China Hits Out at Foreign Interference Over Hong Kong After Pompeo Attack


The Chinese government has again warned foreign nations not to meddle in its internal affairs amid international condemnation of a new national security law that effectively criminalizes anti-government dissent in Hong Kong.

The law was adopted Tuesday despite ongoing protests in the former British colony. The past year has seen Hong Kong crippled by mass unrest as residents protest against Chinese encroachment on the semi-autonomous city. Activists may now face extradition to China and life imprisonment if they continue their fight for democracy and government accountability in Hong Kong.

The new law prohibits broadly the defined offenses of secession, subversion, terrorism and foreign collusion. China has sought to frame the year of protests as an extremist movement instigated by foreign actors—particularly the U.S.—and has said it will brook no interference in the region.

Chinese missions in the U.K. and New Zealand hit out at their host countries on Thursday. The U.K. administered Hong Kong as a colony until 1997, and has been at the forefront of international protests against the national security law and Beijing's uncompromising response to the year of protests.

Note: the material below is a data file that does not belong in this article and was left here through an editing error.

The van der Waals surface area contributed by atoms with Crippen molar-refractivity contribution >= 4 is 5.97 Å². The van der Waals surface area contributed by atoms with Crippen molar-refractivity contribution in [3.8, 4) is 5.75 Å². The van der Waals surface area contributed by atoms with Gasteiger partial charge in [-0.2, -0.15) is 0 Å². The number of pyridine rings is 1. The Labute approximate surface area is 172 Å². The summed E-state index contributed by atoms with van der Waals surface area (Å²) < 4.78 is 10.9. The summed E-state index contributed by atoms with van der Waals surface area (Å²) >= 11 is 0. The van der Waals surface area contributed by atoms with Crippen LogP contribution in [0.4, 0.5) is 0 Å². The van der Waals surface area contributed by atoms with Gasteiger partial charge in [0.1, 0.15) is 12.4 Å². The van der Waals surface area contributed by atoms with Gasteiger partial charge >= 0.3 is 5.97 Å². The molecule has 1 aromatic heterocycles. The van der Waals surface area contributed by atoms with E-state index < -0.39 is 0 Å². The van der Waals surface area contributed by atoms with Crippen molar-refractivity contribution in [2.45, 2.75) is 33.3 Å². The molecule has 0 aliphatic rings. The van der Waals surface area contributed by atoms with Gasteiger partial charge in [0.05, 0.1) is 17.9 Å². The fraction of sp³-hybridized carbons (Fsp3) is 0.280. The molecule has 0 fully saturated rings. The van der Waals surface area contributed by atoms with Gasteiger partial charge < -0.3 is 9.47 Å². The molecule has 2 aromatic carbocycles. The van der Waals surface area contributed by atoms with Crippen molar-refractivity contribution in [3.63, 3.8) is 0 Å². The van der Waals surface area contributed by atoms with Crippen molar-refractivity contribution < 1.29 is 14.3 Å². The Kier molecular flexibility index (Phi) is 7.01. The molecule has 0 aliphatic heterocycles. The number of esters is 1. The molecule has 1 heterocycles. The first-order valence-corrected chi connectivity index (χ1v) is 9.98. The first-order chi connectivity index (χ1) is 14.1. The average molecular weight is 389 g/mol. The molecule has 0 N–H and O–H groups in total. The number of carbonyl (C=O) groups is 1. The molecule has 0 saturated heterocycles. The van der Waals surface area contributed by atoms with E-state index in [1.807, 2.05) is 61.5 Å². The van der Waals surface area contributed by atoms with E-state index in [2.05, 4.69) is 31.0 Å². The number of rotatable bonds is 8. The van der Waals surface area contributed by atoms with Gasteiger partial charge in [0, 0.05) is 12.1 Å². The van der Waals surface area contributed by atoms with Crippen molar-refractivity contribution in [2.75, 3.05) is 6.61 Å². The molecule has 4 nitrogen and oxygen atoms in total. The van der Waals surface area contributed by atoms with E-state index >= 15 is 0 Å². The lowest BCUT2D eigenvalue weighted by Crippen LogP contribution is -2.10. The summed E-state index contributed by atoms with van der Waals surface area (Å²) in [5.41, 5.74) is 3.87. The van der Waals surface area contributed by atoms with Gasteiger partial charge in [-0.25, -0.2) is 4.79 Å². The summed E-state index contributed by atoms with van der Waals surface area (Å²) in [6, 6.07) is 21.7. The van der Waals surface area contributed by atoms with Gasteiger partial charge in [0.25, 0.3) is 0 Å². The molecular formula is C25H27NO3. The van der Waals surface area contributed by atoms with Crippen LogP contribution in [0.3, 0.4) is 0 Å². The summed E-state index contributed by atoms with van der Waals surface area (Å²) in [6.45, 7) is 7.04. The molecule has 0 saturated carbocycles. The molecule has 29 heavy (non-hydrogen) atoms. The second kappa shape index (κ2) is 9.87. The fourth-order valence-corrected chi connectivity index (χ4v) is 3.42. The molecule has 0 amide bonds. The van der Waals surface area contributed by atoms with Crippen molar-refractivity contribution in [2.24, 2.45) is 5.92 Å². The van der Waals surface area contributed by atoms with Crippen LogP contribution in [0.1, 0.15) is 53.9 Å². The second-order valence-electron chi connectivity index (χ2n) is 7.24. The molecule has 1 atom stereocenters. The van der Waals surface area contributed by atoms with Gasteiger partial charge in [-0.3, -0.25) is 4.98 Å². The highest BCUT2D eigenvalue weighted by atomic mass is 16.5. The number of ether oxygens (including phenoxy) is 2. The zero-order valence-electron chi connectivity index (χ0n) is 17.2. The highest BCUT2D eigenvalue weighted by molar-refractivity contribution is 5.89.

Israel Reauthorizes Shin Bet’s Coronavirus Location Tracking

By Amir Cahane

In its attempts to contain the spread of the novel coronavirus, Israel has employed a measure that has not been used by any other democratic country. Since mid-March, the Israeli government has sought the assistance of the General Security Service (also known as the Israeli Security Agency, the ISA, the Shabak or Shin Bet) in conducting epidemiological investigations by providing the Ministry of Health with the routes of coronavirus carriers and lists of individuals with whom they have been in close contact. The ISA queries its communication metadata database to identify the route of confirmed carriers and the individuals with whom they have been in close contact.